Although the Arlo Pro 3 comes with three months of Arlo Smart which includes person detection, beyond that, you’re going to have to pay. The Arlo Pro 3 only has a battery life of three to six months, while I’ve seen cameras that can last up to a year without needing a replacement or recharge. Also regarding smart home integration, If you don’t already have the Arlo SmartHub, this is an added expense that you may not want to pay.
Arlo Pro 2 from Arlo Camera Collection
It’s important to make sure your home is secure, but that can prove costly. Arlo is one of the better choices these days when it comes to wireless cameras, but its models often come in on the expensive side. We called the Arlo 2 Pro the best wireless camera you could buy and right now, Amazon has a two-camera kit with the Arlo 2 Pro on sale for just $199.
Features & Performance
The Arlo Pro 2 looks nearly identical to the Arlo Pro, the only difference being a smaller black front panel. It measures 3.1 by 1.9 by 2.8 inches (HWD), weighs 4.8 ounces, and has a glossy white housing that meets IP65 waterproof standards. A magnet embedded in the rear of the enclosure allows you to attach the camera to the round metal mounts or any metal surface, or you can just place it on any flat area.
The cameras delivered the excellent daytime video in 1080p with rich colors and sharp image detail. The black-and-white night vision was also sharp out to around 25 feet and nicely lit. Motion detection worked very well, but I had to lower the sensitivity to avoid false alerts due to high winds.
There’s a Sync button on the top of the camera, along with a button that opens the battery compartment at the rear. The Arlo Pro 2 uses a rechargeable battery pack that is rated to last up to six months. To charge the battery, bring the camera inside and plug the included charging adapter into the power jack located just below the battery compartment. The Arlo Pro 2 can also run on AC power when used indoors.
Set up & Installation
Setup for the Arlo Pro 2’s was pretty simple and straightforward. I downloaded the app on my iPhone X (it works with Android, too by the way). I plugged in my hub to the Internet using an Ethernet cable, pressed all the sync buttons, and waited for every device to get connected. I would say between the downloading, the syncing, and getting acclimated with the app, the setup probably took me about 15 minutes, which isn’t bad at all. I have to give people a heads up, though: please make sure you have strong Wi-Fi before setting up this camera. I can’t tell you how much frustration I’ve had setting up devices like this with spotty internet. These things beg for four arcs on that Wi-Fi icon we all love.
Arlo Essential Spotlight from Arlo Camera Collection
The new $130 Arlo Essential Spotlight Camera isn’t as cheap as the $50 Wyze Cam Outdoor or the $100 Ring Video Doorbell, but it’s yet another example of the growing trend of more affordable home security cameras.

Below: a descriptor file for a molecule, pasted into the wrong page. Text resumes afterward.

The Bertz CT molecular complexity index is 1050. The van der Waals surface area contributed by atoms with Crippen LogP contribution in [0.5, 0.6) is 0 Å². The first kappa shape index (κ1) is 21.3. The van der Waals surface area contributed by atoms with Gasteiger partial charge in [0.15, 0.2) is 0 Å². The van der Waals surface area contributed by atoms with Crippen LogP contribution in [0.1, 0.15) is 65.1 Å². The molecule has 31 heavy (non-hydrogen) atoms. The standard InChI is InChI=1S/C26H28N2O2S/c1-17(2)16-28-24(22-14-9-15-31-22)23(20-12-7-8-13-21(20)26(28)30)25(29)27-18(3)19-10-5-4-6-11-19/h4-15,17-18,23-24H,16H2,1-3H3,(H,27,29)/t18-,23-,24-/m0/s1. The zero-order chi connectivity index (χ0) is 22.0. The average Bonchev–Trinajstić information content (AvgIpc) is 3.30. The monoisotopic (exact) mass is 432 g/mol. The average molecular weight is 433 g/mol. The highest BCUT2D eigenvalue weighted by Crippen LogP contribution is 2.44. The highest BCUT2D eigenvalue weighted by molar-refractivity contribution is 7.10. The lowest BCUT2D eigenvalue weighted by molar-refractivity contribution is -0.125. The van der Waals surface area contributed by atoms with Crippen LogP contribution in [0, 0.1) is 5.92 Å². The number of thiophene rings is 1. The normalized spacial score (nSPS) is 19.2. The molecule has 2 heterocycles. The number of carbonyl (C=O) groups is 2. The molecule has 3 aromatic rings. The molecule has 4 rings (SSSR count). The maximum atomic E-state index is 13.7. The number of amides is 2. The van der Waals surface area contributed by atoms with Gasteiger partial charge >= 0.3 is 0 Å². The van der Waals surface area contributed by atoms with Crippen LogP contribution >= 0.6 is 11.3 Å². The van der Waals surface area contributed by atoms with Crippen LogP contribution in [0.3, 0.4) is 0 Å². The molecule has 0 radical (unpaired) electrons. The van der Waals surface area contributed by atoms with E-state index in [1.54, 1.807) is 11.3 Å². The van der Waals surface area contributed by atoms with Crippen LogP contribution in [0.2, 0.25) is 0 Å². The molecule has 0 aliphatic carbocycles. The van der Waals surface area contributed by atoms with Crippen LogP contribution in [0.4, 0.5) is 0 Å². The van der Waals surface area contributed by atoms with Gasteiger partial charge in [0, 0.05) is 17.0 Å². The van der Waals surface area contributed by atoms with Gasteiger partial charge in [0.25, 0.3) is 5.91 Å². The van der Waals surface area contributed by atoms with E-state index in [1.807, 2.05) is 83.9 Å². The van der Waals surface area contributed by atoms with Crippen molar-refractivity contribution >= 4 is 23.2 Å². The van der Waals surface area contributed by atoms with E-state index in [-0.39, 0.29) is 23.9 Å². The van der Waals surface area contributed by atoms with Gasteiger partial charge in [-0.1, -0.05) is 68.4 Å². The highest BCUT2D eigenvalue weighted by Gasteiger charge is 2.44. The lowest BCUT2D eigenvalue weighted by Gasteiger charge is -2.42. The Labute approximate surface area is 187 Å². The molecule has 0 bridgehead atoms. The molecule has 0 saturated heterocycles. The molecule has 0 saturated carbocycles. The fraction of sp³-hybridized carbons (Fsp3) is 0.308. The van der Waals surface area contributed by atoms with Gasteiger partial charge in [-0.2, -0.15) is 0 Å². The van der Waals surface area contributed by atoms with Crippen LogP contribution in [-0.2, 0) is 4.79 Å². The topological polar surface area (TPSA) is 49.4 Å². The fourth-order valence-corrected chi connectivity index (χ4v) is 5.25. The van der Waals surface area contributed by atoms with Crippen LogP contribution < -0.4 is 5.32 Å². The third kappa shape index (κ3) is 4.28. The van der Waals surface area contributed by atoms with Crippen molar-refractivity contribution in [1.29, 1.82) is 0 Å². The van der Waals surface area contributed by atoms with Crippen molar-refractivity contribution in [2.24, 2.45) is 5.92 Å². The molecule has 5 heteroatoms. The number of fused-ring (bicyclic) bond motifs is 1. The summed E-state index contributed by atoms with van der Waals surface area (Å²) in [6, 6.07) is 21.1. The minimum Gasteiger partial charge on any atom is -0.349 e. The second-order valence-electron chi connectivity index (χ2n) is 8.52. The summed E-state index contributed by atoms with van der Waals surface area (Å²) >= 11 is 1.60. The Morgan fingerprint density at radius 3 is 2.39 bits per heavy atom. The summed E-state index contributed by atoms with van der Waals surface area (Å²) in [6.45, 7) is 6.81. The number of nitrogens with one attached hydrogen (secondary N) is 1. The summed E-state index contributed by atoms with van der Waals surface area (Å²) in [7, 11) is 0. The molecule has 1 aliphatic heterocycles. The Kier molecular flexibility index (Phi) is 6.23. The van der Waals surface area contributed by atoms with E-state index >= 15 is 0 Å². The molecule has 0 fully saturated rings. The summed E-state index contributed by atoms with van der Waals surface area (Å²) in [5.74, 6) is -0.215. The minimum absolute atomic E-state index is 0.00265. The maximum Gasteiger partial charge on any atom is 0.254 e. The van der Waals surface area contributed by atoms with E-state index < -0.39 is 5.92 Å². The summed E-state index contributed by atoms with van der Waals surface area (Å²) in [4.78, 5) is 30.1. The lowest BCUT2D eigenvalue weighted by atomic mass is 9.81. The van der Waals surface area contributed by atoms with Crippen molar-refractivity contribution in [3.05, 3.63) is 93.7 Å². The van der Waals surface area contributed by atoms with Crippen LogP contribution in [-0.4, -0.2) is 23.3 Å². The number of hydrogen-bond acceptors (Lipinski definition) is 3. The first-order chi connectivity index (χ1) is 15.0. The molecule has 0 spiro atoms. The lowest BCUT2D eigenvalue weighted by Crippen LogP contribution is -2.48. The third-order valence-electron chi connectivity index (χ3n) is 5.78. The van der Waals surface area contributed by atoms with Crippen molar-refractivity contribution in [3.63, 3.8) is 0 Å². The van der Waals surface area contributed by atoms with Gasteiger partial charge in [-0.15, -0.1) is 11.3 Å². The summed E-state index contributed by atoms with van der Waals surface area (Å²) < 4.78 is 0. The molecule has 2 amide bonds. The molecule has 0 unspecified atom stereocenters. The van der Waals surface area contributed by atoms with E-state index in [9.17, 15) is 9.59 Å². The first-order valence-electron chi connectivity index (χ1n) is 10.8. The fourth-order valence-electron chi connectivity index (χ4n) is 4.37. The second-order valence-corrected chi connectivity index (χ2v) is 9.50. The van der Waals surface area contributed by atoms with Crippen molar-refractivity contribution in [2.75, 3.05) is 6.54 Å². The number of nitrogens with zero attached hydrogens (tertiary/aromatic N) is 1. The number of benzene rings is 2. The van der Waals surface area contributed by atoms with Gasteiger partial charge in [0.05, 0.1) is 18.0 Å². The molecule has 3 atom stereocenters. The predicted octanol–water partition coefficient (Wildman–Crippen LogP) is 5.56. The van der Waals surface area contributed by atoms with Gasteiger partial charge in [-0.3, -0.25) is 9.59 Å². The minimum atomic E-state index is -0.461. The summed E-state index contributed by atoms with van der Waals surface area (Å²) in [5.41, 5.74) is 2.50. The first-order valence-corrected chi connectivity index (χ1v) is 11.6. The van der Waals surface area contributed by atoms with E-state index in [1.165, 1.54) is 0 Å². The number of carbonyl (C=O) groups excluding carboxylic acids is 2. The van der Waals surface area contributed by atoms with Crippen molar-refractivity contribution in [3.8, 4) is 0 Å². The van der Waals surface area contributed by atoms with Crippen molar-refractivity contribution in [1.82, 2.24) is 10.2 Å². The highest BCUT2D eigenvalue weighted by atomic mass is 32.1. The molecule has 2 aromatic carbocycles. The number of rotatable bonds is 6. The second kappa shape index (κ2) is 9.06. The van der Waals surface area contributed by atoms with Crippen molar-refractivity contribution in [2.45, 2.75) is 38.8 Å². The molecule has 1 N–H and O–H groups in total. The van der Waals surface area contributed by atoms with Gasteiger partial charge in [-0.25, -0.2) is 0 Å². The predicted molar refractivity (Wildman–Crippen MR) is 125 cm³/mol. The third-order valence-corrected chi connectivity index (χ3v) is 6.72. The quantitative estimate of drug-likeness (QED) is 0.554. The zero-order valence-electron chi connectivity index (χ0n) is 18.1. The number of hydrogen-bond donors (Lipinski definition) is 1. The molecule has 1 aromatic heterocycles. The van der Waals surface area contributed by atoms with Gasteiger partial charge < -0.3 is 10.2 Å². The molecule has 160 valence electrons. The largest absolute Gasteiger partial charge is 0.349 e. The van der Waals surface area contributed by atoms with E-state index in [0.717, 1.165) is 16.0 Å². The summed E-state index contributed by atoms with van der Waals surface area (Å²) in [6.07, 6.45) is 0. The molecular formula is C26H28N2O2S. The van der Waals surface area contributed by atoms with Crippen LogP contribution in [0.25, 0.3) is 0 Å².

The camera records in 1080p resolution and has a field of view of 130 degrees. This is a step down from the Arlo Pro 3, one of our favorite outdoor security cameras, which captures 2K video (to a max resolution of 2,560 × 1,440); and the field of view (how much the lens can “see”) is quite a bit wider at 160 degrees.
Essentials have nice, clear video during the daytime. Colors are vibrant and there is very little distortion. The edges of the image are slightly curved, but not enough to interfere with the clarity. The camera does have problems focusing on faces, though.
It does feature a siren and two-way talk, though. The 80db siren can be set to go off when motion is detected, or you can set it to go off only when you manually press the alarm button. Unfortunately, 80db isn’t very loud, and it’s one of the quietest sirens we’ve seen on outdoor security cameras.
The two-way audio allows you to talk with people who are around your security camera. You can hear them, and they can hear you — at least that’s the way the camera is supposed to work. I found that the Essential’s two-way talk was fairly loud if you’re the listener outside. I couldn’t hear anything but garbled noise through the app. The app tended to stall and buffer whenever I tried to use it, too, making the process even more frustrating.
One of my biggest complaints about the Arlo Essential was the battery. It ripped through a full charge in less than a week. One of the biggest reasons for this is there are two very limited ways to regulate the sensitivity of the motion detector. The sensors constantly getting triggered means the camera is constantly recording — and wasting the battery.
Arlo Camera Video Recording Plans
Unlike most security systems, Arlo doesn’t have 24-7 professional monitoring on their cameras. Right out of the gate, this exclusion saves users anywhere from $10 to $60 per month. Instead of monitoring, Arlo offers a few affordable video recording plans. This functionality means that your cameras will automatically record any suspicious activity and store it for you to review.
All Arlo camera purchases include their Basic recording plan for free. Again, this plan gives you seven days of free cloud recording on up to five cameras. But if you want more robust security with additional features, Arlo offers that as well. Their Smart Premier ($2.99 to $9.99 per month) and Smart Elite ($4.99 to $19.99 per month) plans are almost identical, except the Elite plan offer 4K video, whereas the Premier plan only offers 2K video quality.
Features included with both video recording plans:
- 30-day cloud video history
- Live video streaming from anywhere
- Intelligent alerts sent to your smartphone
- Person, vehicle, and animal detection on cameras
- Cloud activity zones for area-specific monitoring
- Package detection to see when packages arrive